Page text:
Evidence from Lambeth, Southwark and Lewisham on ‘normalising’ HIV testing is highlighted in the first report from the HIV Commission on eradicating the virus by 2030, launched on World AIDS Day, December 1. The Commission is calling on the ‘normalising’ of testing to bring the rate of infections down across the UK.
The Elton John AIDS Foundation’s Social Impact Bond (SIB) funds HIV testing in the three boroughs, which have some of the highest UK incidences. The three-year programme covers opt-out testing in A&Es, regular testing in GPs practices, and targeted testing by community groups. It is outcomes-based and aims to increase HIV diagnoses and engagement into care. The councils work in partnership with local NHS bodies and the project is supported with funding from The National Lottery Community Fund and the London Borough of Lambeth.
In 2018 there were an estimated 1,000 people unaware they had HIV in the 3 boroughs. Some 140,000 HIV tests have been delivered on an opt out basis in A&E departments, changing the conversation from ‘do you want a HIV test’ to ‘we routinely test unless you ask us not to’ , thus vastly increasing the acceptability of HIV testing to patients.
As a result 130 people were newly diagnosed and started treatment from October 2018 to September 2020. A further 107 returned to HIV care after a substantial break in treatment – an important outcome helping this group reduce their viral load so they ‘can’t pass it on’ and have improved health personally.
The Commission makes 20 recommendations to the UK government . See reports here .
HIV training for staff in Covid climes
Last year for World AIDS Day Katy Lowe and colleagues from SLaM’s (South London & Maudsley NHS Foundation Trust) HIV Liaison team organised a flamboyant comedy cabaret at the much heralded Two Brewers in Clapham. Today in more sober Covid climes Katy ran four one-hour HIV training sessions for SLaM staff, which had gone really well.
Katy is a mental health nurse with the multi-professional team of six HIV mental health specialists, which works across Lambeth, Southwark and Lewisham, aiming to increase the capacity for mainstream mental health & HIV services to support people living with HIV, who also have a significant mental health problem.
She had been redeployed during the pandemic but, now back with the HIV Liaison Team, has managed to go for socially distanced walks with clients, some whom she says have coped remarkably well during lockdowns. Others face social anxieties, money worries, getting shopping …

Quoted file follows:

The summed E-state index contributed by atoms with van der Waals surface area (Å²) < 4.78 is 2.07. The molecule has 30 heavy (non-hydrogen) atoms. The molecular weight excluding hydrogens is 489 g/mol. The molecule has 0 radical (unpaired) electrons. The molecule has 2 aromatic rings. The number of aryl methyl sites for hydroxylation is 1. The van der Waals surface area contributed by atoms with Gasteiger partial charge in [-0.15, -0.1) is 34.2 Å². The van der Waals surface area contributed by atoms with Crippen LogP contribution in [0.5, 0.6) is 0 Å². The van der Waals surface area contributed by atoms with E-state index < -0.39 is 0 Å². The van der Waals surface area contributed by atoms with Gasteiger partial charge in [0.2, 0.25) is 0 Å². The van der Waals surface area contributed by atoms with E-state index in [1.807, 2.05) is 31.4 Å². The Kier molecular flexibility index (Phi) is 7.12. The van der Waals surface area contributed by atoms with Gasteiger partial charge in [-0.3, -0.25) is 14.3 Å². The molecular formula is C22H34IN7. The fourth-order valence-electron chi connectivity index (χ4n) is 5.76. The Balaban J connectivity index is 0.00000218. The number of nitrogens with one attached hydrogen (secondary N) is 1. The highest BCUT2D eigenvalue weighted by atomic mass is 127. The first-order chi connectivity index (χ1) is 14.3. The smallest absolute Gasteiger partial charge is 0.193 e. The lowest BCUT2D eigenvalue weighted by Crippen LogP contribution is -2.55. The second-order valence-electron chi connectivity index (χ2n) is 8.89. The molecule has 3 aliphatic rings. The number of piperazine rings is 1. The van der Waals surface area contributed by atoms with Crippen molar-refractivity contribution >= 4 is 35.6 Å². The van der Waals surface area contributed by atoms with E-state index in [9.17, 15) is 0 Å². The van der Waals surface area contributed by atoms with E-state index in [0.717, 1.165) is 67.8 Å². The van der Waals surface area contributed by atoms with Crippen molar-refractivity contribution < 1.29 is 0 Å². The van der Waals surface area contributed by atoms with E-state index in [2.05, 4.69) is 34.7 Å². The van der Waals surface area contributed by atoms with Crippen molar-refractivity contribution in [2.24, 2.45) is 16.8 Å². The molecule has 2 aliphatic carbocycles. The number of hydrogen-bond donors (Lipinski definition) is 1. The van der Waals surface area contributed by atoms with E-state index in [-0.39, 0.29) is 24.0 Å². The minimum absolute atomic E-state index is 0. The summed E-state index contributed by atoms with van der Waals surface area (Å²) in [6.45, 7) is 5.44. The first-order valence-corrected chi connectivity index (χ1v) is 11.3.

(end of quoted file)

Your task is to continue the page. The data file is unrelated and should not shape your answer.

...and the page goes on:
‘If the HIV aspect is well controlled, there’s no extra risk from Covid-19,’ she says, ‘but in a way it’s still about poverty, stigma and getting the right support . Plus there is the self stigma of having HIV status .
*I know this might be pedantic but no-one has died from HIV, people die from AIDS-related conditions. What I used in my training was that with current medications people’s life expectancy isn’t shortened because of an HIV diagnosis.
‘Four sure’ campaign launched
Meanwhile, Do it London’s ‘four sure’ campaign reminds Londoners that there are four effective, scientifically proven, free of charge and accessible ways to prevent HIV.
Read more here:
Messages from the frontline
Among those recognising the day, Lee Elliott from Mosaic Clubhouse said: ‘According to the World Health Organisation, HIV means you are more likely to live in poverty and have poor mental health, and UNITE added that, “Marking World AIDS Day shows a genuine commitment to equality & diversity” so we certainly should indicate our support.’
Pandora, living with HIV: ‘At this time of hope for the world with vaccines in sight for COVID we have to remember those who haven’t had vaccines or life-long treatment for disease such as HIV because of lack of availability or fear of stigma. Let’s hope for new research, access to medication and support for the world.’